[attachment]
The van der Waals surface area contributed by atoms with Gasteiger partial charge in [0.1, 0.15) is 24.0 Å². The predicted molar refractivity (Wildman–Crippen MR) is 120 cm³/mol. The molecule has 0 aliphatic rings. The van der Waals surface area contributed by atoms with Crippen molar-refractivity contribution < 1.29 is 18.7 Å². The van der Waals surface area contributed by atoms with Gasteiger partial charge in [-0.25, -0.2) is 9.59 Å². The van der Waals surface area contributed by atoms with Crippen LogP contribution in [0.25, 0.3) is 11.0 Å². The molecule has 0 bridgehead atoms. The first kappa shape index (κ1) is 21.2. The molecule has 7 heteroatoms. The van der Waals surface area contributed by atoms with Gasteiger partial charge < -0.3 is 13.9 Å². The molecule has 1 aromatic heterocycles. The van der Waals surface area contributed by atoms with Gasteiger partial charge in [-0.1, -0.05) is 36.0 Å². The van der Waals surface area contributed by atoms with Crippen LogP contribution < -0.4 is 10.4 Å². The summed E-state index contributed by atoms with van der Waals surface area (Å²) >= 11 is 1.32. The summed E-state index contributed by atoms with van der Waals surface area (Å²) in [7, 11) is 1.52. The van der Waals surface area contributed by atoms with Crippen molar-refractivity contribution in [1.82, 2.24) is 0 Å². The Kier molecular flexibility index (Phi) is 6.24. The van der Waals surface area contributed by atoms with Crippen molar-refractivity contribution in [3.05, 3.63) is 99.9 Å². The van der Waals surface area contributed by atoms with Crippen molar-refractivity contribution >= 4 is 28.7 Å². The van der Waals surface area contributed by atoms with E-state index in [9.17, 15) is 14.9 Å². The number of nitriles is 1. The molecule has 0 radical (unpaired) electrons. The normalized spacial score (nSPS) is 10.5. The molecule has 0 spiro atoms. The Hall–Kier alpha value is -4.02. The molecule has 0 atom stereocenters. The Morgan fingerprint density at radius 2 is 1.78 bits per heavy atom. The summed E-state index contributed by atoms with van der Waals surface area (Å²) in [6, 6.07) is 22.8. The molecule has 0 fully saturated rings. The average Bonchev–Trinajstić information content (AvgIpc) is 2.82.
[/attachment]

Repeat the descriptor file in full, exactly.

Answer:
The van der Waals surface area contributed by atoms with Gasteiger partial charge in [0.1, 0.15) is 24.0 Å². The predicted molar refractivity (Wildman–Crippen MR) is 120 cm³/mol. The molecule has 0 aliphatic rings. The van der Waals surface area contributed by atoms with Crippen molar-refractivity contribution < 1.29 is 18.7 Å². The van der Waals surface area contributed by atoms with Gasteiger partial charge in [-0.25, -0.2) is 9.59 Å². The van der Waals surface area contributed by atoms with Crippen LogP contribution in [0.25, 0.3) is 11.0 Å². The molecule has 0 bridgehead atoms. The first kappa shape index (κ1) is 21.2. The molecule has 7 heteroatoms. The van der Waals surface area contributed by atoms with Gasteiger partial charge < -0.3 is 13.9 Å². The molecule has 1 aromatic heterocycles. The van der Waals surface area contributed by atoms with Gasteiger partial charge in [-0.1, -0.05) is 36.0 Å². The van der Waals surface area contributed by atoms with Crippen LogP contribution < -0.4 is 10.4 Å². The summed E-state index contributed by atoms with van der Waals surface area (Å²) >= 11 is 1.32. The summed E-state index contributed by atoms with van der Waals surface area (Å²) in [7, 11) is 1.52. The van der Waals surface area contributed by atoms with Crippen molar-refractivity contribution in [1.82, 2.24) is 0 Å². The Kier molecular flexibility index (Phi) is 6.24. The van der Waals surface area contributed by atoms with Crippen molar-refractivity contribution in [3.05, 3.63) is 99.9 Å². The van der Waals surface area contributed by atoms with Crippen molar-refractivity contribution >= 4 is 28.7 Å². The van der Waals surface area contributed by atoms with E-state index in [9.17, 15) is 14.9 Å². The number of nitriles is 1. The molecule has 0 radical (unpaired) electrons. The normalized spacial score (nSPS) is 10.5. The molecule has 0 spiro atoms. The Hall–Kier alpha value is -4.02. The molecule has 0 atom stereocenters. The Morgan fingerprint density at radius 2 is 1.78 bits per heavy atom. The summed E-state index contributed by atoms with van der Waals surface area (Å²) in [6, 6.07) is 22.8. The molecule has 0 fully saturated rings. The average Bonchev–Trinajstić information content (AvgIpc) is 2.82.